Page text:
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Page last updated at 14:40 GMT, Friday, 19 September 2008 15:40 UK

A quick guide to short selling

Hannah Green
Working Lunch

shares

The Financial Services Authority (FSA) last night made the surprise decision to temporarily ban the short selling of financial shares. The move came into effect at midnight and is set to remain until January 16, although the Authority will review the judgement next month.

While the practise of selling short is completely legal, it is considered very risky and has come under a lot of scrutiny. It is the process of selling a financial contract like a share or bond which you do not currently own. You do this in the hope of making profit. For example, you could "borrow" a share from person A and sell it to person B for 100. You wait and hope that the price will fall. If it does, say to 50, you can then buy the "borrowed" share back off person B at this lower price. You return it to person A with a small fee as thanks for letting you borrow it and you've made a profit of 50 minus the fee.

So why is it such a problem?

It can be incredibly risky and in many respects it is like gambling on prices falling. Moreover, because the potential financial rewards are often substantial, the incentive to help prices fall are large. This can happen through traders spreading rumours about company performance or through the signal that significant amounts of short selling sends to the market that many believe future price falls are likely. The more people act on this generated speculation, the more it can affect the value of an otherwise healthy investment.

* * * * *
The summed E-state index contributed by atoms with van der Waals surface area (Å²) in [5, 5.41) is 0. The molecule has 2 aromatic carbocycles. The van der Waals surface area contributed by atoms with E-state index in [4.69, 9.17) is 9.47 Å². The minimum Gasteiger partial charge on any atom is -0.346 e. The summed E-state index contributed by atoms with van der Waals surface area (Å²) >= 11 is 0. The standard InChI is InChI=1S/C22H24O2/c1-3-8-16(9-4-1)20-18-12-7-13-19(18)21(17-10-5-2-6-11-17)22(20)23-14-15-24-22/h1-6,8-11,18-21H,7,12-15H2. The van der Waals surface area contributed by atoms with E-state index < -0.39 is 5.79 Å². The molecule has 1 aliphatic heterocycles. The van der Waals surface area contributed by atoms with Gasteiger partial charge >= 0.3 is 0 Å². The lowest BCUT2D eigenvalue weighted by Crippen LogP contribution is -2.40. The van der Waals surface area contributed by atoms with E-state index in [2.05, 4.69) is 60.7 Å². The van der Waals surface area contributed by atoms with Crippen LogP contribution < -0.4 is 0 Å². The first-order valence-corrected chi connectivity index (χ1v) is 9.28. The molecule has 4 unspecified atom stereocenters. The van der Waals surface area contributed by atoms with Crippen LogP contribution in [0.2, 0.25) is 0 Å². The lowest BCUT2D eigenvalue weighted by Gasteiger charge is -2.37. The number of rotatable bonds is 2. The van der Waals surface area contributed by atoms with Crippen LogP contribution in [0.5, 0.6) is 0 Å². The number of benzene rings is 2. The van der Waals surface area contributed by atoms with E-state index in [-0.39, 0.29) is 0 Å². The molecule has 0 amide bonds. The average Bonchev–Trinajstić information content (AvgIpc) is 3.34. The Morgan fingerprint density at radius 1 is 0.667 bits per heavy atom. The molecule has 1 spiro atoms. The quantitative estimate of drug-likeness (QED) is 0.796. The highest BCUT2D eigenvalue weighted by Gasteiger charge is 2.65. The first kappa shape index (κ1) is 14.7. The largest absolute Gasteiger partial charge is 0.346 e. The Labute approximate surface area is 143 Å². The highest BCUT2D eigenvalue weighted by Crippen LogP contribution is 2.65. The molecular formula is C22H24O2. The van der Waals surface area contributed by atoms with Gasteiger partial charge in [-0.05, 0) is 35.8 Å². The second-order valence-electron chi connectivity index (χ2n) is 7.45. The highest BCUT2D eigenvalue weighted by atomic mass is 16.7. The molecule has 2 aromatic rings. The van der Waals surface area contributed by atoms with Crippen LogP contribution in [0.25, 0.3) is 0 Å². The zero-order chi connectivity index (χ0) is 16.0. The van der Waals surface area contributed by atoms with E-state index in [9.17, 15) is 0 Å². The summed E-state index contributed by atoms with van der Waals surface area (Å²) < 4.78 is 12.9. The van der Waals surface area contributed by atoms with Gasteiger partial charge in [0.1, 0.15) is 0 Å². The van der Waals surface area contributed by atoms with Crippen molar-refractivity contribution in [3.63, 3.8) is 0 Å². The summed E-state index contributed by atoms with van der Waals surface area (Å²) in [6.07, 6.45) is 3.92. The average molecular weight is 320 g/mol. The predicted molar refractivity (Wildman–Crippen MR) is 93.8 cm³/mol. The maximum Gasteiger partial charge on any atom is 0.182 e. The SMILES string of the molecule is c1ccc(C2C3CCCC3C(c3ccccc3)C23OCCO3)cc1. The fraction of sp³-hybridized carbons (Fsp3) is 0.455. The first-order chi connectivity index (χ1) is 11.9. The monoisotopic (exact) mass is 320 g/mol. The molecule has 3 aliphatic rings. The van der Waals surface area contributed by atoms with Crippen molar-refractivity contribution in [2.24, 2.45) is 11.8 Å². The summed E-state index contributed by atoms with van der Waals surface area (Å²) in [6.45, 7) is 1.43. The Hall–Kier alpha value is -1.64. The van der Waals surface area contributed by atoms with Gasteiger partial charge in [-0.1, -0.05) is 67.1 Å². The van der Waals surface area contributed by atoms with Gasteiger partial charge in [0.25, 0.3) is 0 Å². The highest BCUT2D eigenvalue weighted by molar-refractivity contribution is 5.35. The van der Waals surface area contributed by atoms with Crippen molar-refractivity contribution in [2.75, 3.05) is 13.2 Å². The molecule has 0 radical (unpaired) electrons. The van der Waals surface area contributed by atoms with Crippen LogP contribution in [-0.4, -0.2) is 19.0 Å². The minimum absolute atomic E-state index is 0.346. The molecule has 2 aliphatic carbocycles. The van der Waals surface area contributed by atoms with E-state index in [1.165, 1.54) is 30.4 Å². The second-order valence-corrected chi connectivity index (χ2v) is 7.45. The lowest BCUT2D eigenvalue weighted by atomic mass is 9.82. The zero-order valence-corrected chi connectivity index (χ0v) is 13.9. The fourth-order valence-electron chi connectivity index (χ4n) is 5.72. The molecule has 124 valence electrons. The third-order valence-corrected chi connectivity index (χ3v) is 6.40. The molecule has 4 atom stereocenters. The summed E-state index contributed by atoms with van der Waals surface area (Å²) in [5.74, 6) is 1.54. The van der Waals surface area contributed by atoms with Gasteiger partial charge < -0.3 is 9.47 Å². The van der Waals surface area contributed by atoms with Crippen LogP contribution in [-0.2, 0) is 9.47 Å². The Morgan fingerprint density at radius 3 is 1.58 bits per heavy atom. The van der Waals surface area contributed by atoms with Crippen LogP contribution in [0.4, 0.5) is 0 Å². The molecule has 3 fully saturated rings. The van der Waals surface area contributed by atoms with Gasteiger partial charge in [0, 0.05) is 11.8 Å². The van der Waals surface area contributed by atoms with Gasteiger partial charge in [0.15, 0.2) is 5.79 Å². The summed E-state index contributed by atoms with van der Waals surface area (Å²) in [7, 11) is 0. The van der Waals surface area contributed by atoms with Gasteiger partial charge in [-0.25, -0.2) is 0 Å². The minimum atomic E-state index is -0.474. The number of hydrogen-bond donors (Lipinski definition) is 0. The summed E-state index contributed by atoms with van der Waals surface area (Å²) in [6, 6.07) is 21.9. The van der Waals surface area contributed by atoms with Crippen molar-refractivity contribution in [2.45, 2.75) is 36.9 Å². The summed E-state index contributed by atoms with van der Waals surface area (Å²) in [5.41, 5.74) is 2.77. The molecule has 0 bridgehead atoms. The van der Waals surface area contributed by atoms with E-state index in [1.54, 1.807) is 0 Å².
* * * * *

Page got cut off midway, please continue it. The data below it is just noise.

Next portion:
Furthermore, although anyone can short sell, most organisations involved are private investment funds called hedge funds. Such groups have vast amounts of money (combined, their current value is estimated at 1.37 trillion worldwide) which magnifies the problems when things go wrong.

Traders have also been criticised recently for targeting the shares of HBOS and other failing banks to make a quick profit as prices fall.

Is short selling really to blame for the most recent turmoil?

The verdict is still out but most experts believe not. For in order for shares to be shorted, they first need to be borrowed. On Tuesday, when HBOS shares were plunging, only 2.75% of its shares were out on loan compared to 18% in July, according to research firm Data Explorers.

Furthermore the Investment Management Association states the practice of stock lending makes an important contribution to the orderly operation of the market. Short selling can in fact play a key informative role; often exposing the real value of company's shares.

What does the ban hope to achieve?

The FSA and the government hopes the ban will restore confidence in the banking sector. Markets are already responding positively and many in the City support the move. Gordon Brown has claimed this is the beginning of a "clean up" and says he is prepared to take "whatever action is necessary so we have a stable financial system".

Time will tell whether the ban on short selling and other moves are successful. We'll keep you posted...


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